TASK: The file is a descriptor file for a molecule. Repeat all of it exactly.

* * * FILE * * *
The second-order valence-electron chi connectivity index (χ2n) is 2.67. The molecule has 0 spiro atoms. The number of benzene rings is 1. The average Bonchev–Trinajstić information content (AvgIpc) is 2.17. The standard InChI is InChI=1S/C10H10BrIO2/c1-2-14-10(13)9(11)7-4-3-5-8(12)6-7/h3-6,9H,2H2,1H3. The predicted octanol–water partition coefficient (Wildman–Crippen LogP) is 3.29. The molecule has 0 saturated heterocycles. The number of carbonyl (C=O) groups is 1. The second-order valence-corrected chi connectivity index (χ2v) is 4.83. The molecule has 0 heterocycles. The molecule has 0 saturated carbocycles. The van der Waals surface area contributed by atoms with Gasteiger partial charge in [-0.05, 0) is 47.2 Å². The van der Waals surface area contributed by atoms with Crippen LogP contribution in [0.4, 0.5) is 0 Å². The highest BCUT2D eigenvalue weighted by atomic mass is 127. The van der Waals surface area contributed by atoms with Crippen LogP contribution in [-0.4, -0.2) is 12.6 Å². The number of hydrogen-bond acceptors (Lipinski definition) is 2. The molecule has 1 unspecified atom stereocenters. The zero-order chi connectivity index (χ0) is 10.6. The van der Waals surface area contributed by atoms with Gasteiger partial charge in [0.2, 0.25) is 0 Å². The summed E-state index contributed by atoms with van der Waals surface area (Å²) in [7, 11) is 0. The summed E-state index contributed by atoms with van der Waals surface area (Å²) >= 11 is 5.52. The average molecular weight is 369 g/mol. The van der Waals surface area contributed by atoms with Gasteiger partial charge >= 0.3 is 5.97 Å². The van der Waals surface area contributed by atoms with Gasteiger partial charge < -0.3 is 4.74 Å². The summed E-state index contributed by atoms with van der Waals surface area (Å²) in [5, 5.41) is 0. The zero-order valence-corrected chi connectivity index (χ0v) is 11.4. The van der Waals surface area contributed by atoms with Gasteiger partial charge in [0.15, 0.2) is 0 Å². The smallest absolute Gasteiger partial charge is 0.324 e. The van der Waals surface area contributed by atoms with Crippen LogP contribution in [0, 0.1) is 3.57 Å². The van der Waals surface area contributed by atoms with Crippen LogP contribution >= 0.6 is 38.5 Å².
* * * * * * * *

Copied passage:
The second-order valence-electron chi connectivity index (χ2n) is 2.67. The molecule has 0 spiro atoms. The number of benzene rings is 1. The average Bonchev–Trinajstić information content (AvgIpc) is 2.17. The standard InChI is InChI=1S/C10H10BrIO2/c1-2-14-10(13)9(11)7-4-3-5-8(12)6-7/h3-6,9H,2H2,1H3. The predicted octanol–water partition coefficient (Wildman–Crippen LogP) is 3.29. The molecule has 0 saturated heterocycles. The number of carbonyl (C=O) groups is 1. The second-order valence-corrected chi connectivity index (χ2v) is 4.83. The molecule has 0 heterocycles. The molecule has 0 saturated carbocycles. The van der Waals surface area contributed by atoms with Gasteiger partial charge in [-0.05, 0) is 47.2 Å². The van der Waals surface area contributed by atoms with Crippen LogP contribution in [0.4, 0.5) is 0 Å². The highest BCUT2D eigenvalue weighted by atomic mass is 127. The van der Waals surface area contributed by atoms with Crippen LogP contribution in [-0.4, -0.2) is 12.6 Å². The number of hydrogen-bond acceptors (Lipinski definition) is 2. The molecule has 1 unspecified atom stereocenters. The zero-order chi connectivity index (χ0) is 10.6. The van der Waals surface area contributed by atoms with Gasteiger partial charge in [0.2, 0.25) is 0 Å². The summed E-state index contributed by atoms with van der Waals surface area (Å²) in [7, 11) is 0. The summed E-state index contributed by atoms with van der Waals surface area (Å²) >= 11 is 5.52. The average molecular weight is 369 g/mol. The van der Waals surface area contributed by atoms with Gasteiger partial charge >= 0.3 is 5.97 Å². The van der Waals surface area contributed by atoms with Gasteiger partial charge < -0.3 is 4.74 Å². The summed E-state index contributed by atoms with van der Waals surface area (Å²) in [5, 5.41) is 0. The zero-order valence-corrected chi connectivity index (χ0v) is 11.4. The van der Waals surface area contributed by atoms with Gasteiger partial charge in [0.15, 0.2) is 0 Å². The smallest absolute Gasteiger partial charge is 0.324 e. The van der Waals surface area contributed by atoms with Crippen LogP contribution in [0, 0.1) is 3.57 Å². The van der Waals surface area contributed by atoms with Crippen LogP contribution >= 0.6 is 38.5 Å².